New Apple macOS Release Dashes Hopes Of Major MacBook Update – Forbes

Apple traditionally reveals its updated version of macOS at the annual Worldwide Developers Conference in June. This year’s event takes place June 5-9 in San Jose, and details on the latest version of the desk-bound operating system are starting to come out.

Tim Cook and his team have been working on the update to macOS, as witnessed by the increasing number of visits showing up in the log files of Mac news sites since the start of the year. This report from Pike’s Universe (which has been on the ball for macOS news in the past) notes the CatalogURL for the developer seeds of the OS and is one of the first public facing confirmations that the new version of the OS is coming.

Apple CEO Tim Cook (R) previews a MacBook Pro during a product launch event at Apple headquarters in Cupertino (Photo: Josh Edelson/AFP/Getty Images)

As yet there are no details on what to expect in the latest update to macOS, but the indications of this being v10.13.x and not a v11.0.x suggests that Apple is continuing to take an iterative approach to its desk-bound operating system.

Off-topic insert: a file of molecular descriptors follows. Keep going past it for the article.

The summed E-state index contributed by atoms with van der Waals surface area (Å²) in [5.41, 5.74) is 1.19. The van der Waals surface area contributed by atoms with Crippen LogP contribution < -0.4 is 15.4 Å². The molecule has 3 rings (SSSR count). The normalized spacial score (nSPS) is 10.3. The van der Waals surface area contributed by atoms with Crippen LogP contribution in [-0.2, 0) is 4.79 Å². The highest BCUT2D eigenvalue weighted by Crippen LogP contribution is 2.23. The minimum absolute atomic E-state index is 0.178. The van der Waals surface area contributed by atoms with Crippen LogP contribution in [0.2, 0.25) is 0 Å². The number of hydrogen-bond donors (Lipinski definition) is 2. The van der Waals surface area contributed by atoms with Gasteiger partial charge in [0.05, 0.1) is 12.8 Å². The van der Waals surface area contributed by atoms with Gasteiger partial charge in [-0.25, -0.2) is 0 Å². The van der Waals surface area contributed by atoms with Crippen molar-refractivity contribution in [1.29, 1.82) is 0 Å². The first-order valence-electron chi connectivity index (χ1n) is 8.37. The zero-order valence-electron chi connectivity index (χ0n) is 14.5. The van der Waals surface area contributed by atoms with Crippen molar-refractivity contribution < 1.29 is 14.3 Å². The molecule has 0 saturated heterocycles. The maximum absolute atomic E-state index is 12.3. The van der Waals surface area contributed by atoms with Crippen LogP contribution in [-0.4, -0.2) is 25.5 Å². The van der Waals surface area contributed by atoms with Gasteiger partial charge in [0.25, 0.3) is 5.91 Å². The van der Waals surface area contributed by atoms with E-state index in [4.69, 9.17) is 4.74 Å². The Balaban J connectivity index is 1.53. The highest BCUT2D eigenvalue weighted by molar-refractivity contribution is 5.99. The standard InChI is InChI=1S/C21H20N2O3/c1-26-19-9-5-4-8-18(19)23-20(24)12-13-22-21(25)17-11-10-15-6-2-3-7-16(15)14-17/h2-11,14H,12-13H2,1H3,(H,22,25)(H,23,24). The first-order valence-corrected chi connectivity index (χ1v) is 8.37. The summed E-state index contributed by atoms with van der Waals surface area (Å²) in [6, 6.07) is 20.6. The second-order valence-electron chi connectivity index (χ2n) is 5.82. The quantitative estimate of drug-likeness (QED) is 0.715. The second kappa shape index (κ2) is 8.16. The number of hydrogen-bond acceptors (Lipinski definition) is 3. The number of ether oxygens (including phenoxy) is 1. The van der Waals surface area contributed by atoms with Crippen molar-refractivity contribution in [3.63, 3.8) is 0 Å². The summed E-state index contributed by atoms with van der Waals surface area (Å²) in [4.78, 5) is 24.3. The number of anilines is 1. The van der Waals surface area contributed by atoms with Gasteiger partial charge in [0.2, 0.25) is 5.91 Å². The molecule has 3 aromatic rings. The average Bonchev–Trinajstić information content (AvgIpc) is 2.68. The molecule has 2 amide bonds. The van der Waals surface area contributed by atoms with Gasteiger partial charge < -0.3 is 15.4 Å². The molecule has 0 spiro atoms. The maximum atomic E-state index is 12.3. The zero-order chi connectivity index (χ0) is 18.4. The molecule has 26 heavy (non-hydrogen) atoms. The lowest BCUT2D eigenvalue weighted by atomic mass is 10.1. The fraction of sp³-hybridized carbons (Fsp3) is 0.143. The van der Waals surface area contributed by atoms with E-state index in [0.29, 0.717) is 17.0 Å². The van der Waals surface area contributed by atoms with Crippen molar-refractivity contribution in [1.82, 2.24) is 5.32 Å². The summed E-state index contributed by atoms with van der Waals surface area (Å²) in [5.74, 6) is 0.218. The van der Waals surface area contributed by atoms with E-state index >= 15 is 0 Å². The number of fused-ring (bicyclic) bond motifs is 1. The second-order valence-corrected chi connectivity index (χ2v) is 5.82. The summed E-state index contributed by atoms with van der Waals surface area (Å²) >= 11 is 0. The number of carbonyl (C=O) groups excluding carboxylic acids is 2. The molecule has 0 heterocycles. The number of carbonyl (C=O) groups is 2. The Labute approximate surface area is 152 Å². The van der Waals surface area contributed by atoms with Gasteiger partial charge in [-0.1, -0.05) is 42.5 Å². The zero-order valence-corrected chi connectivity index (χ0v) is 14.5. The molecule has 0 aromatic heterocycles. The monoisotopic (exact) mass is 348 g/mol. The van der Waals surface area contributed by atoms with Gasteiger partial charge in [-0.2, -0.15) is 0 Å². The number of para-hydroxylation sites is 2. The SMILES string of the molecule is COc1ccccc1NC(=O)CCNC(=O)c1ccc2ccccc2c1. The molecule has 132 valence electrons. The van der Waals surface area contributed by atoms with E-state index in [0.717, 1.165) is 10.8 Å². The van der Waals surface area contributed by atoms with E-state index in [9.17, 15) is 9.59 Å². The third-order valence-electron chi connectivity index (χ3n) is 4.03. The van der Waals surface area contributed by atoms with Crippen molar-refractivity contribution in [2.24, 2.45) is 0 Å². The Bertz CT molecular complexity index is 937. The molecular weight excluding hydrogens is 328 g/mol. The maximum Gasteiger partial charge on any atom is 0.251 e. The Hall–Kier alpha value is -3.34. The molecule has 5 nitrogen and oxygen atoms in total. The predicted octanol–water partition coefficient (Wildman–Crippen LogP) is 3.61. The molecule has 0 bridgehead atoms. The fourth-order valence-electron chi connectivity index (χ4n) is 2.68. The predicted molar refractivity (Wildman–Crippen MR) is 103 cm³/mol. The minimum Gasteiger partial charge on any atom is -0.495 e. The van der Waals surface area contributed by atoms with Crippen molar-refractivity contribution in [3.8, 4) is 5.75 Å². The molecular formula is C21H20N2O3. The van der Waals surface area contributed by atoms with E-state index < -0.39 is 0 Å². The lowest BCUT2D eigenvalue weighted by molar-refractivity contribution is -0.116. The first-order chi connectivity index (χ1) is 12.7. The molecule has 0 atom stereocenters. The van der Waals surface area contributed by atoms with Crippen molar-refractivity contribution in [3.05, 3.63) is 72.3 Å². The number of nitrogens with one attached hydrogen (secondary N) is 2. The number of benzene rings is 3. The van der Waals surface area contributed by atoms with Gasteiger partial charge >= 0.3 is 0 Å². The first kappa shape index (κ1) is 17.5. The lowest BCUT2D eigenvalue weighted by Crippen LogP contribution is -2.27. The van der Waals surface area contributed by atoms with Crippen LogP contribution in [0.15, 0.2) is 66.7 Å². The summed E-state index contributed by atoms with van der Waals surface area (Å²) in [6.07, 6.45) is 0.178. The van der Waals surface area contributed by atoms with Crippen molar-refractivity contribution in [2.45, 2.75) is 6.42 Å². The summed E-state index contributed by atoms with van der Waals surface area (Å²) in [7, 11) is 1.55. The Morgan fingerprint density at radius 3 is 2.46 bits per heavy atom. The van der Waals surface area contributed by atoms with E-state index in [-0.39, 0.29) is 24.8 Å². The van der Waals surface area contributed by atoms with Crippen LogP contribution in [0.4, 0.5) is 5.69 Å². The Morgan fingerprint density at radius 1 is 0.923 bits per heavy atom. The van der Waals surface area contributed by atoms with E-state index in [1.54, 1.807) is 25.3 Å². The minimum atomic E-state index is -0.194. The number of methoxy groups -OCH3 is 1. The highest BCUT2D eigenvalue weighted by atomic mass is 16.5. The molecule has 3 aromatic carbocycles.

Given the lack of primary focus on the Mac range, that is expected but disappointing. iOS picks up major changes each year with new features added and more potential offered to developers and consumers,. As for macOS, I get the feeling that it is getting just enough love to keep it running on the latest silicon, but there’s no great frontiers being explored.

Careful maintenance is exactly what I would expect from those watching over a mature operating system, but I also want to see evidence that those behind it care for the OS, that they have a vision and are continuing to push the boundaries of what can be done. I can see that in iOS, but I can’t see that in macOS. Yes, the hardware has the new programmable touch bar, but is a slight tweak to the UI environment on top of a slightly faster chipset the sum total of what macOS can deliver in 2017?

Once you take that data point of a moribund OS, add the lack of genuine new developments in the hardware (which I’ve discussed previously on Forbes) and combine that with the disbanding of Apple’s dedicated macOS team, the conclusion is clear.

Apple has the resources to invest in the Mac range of desktops and laptops, but it chooses not to. The glory days of the Mac are over. Bar some tweaks and specification bumps, the Macintosh you see today is pretty much it.

Now read why Tim Cook is struggling to define the MacBook…

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